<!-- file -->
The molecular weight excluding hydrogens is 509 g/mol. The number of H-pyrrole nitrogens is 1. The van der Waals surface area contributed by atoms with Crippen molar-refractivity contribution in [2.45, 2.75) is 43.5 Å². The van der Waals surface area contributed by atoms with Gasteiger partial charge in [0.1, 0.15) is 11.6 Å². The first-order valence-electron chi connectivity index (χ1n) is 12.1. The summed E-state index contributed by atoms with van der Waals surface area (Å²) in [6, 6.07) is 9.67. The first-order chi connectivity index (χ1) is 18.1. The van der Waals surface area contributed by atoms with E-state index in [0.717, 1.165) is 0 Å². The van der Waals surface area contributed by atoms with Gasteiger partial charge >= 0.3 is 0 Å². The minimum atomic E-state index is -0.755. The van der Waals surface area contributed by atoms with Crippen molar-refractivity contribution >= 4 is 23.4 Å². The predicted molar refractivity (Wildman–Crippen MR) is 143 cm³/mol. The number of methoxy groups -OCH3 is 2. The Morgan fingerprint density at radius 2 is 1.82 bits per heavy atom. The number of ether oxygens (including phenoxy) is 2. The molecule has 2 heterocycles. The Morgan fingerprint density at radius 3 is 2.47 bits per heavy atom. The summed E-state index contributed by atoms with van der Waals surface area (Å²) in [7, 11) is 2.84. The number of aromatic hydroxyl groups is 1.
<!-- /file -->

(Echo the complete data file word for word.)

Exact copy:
The molecular weight excluding hydrogens is 509 g/mol. The number of H-pyrrole nitrogens is 1. The van der Waals surface area contributed by atoms with Crippen molar-refractivity contribution in [2.45, 2.75) is 43.5 Å². The van der Waals surface area contributed by atoms with Gasteiger partial charge in [0.1, 0.15) is 11.6 Å². The first-order valence-electron chi connectivity index (χ1n) is 12.1. The summed E-state index contributed by atoms with van der Waals surface area (Å²) in [6, 6.07) is 9.67. The first-order chi connectivity index (χ1) is 18.1. The van der Waals surface area contributed by atoms with E-state index in [0.717, 1.165) is 0 Å². The van der Waals surface area contributed by atoms with Gasteiger partial charge >= 0.3 is 0 Å². The minimum atomic E-state index is -0.755. The van der Waals surface area contributed by atoms with Crippen molar-refractivity contribution >= 4 is 23.4 Å². The predicted molar refractivity (Wildman–Crippen MR) is 143 cm³/mol. The number of methoxy groups -OCH3 is 2. The Morgan fingerprint density at radius 2 is 1.82 bits per heavy atom. The number of ether oxygens (including phenoxy) is 2. The molecule has 2 heterocycles. The Morgan fingerprint density at radius 3 is 2.47 bits per heavy atom. The summed E-state index contributed by atoms with van der Waals surface area (Å²) in [7, 11) is 2.84. The number of aromatic hydroxyl groups is 1.